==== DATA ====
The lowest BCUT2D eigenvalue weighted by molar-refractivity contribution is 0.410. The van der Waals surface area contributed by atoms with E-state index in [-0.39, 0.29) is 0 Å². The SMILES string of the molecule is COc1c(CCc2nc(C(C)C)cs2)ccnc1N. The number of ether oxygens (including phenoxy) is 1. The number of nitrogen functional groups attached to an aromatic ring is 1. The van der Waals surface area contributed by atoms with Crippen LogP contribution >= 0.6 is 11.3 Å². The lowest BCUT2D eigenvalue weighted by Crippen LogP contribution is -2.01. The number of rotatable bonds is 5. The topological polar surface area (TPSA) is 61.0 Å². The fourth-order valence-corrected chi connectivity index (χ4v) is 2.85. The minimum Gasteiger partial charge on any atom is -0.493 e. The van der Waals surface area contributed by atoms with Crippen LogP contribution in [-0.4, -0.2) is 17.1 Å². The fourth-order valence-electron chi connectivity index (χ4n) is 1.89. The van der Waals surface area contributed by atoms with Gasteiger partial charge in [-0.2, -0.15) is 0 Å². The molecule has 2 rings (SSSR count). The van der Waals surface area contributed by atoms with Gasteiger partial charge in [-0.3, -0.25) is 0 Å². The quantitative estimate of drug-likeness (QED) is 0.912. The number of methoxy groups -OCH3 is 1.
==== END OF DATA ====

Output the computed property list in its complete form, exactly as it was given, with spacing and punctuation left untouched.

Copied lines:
The lowest BCUT2D eigenvalue weighted by molar-refractivity contribution is 0.410. The van der Waals surface area contributed by atoms with E-state index in [-0.39, 0.29) is 0 Å². The SMILES string of the molecule is COc1c(CCc2nc(C(C)C)cs2)ccnc1N. The number of ether oxygens (including phenoxy) is 1. The number of nitrogen functional groups attached to an aromatic ring is 1. The van der Waals surface area contributed by atoms with Crippen LogP contribution >= 0.6 is 11.3 Å². The lowest BCUT2D eigenvalue weighted by Crippen LogP contribution is -2.01. The number of rotatable bonds is 5. The topological polar surface area (TPSA) is 61.0 Å². The fourth-order valence-corrected chi connectivity index (χ4v) is 2.85. The minimum Gasteiger partial charge on any atom is -0.493 e. The van der Waals surface area contributed by atoms with Crippen LogP contribution in [-0.4, -0.2) is 17.1 Å². The fourth-order valence-electron chi connectivity index (χ4n) is 1.89. The van der Waals surface area contributed by atoms with Gasteiger partial charge in [-0.2, -0.15) is 0 Å². The molecule has 2 rings (SSSR count). The van der Waals surface area contributed by atoms with Gasteiger partial charge in [-0.3, -0.25) is 0 Å². The quantitative estimate of drug-likeness (QED) is 0.912. The number of methoxy groups -OCH3 is 1.